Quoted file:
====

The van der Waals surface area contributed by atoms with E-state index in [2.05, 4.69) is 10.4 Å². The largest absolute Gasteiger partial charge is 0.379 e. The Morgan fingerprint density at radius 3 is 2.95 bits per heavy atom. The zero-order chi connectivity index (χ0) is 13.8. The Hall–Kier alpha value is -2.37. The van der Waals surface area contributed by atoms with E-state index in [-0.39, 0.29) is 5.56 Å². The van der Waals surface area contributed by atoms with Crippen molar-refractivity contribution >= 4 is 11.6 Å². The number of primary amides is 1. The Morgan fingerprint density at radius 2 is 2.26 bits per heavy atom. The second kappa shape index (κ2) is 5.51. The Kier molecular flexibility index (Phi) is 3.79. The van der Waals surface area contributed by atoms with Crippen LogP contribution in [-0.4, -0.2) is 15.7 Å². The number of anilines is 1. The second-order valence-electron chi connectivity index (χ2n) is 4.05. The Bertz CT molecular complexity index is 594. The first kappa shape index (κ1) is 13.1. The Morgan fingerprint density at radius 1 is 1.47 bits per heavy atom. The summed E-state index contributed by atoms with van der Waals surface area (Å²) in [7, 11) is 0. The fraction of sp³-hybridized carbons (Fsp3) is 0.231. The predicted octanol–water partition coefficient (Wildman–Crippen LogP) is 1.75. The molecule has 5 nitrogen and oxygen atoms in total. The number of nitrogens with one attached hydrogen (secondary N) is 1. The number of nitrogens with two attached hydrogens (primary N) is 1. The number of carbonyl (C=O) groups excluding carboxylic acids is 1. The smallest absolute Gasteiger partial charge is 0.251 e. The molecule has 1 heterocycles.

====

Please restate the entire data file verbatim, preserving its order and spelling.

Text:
The van der Waals surface area contributed by atoms with E-state index in [2.05, 4.69) is 10.4 Å². The largest absolute Gasteiger partial charge is 0.379 e. The Morgan fingerprint density at radius 3 is 2.95 bits per heavy atom. The zero-order chi connectivity index (χ0) is 13.8. The Hall–Kier alpha value is -2.37. The van der Waals surface area contributed by atoms with E-state index in [-0.39, 0.29) is 5.56 Å². The van der Waals surface area contributed by atoms with Crippen molar-refractivity contribution >= 4 is 11.6 Å². The number of primary amides is 1. The Morgan fingerprint density at radius 2 is 2.26 bits per heavy atom. The second kappa shape index (κ2) is 5.51. The Kier molecular flexibility index (Phi) is 3.79. The van der Waals surface area contributed by atoms with Crippen LogP contribution in [-0.4, -0.2) is 15.7 Å². The number of anilines is 1. The second-order valence-electron chi connectivity index (χ2n) is 4.05. The Bertz CT molecular complexity index is 594. The first kappa shape index (κ1) is 13.1. The Morgan fingerprint density at radius 1 is 1.47 bits per heavy atom. The summed E-state index contributed by atoms with van der Waals surface area (Å²) in [7, 11) is 0. The fraction of sp³-hybridized carbons (Fsp3) is 0.231. The predicted octanol–water partition coefficient (Wildman–Crippen LogP) is 1.75. The molecule has 5 nitrogen and oxygen atoms in total. The number of nitrogens with one attached hydrogen (secondary N) is 1. The number of nitrogens with two attached hydrogens (primary N) is 1. The number of carbonyl (C=O) groups excluding carboxylic acids is 1. The smallest absolute Gasteiger partial charge is 0.251 e. The molecule has 1 heterocycles.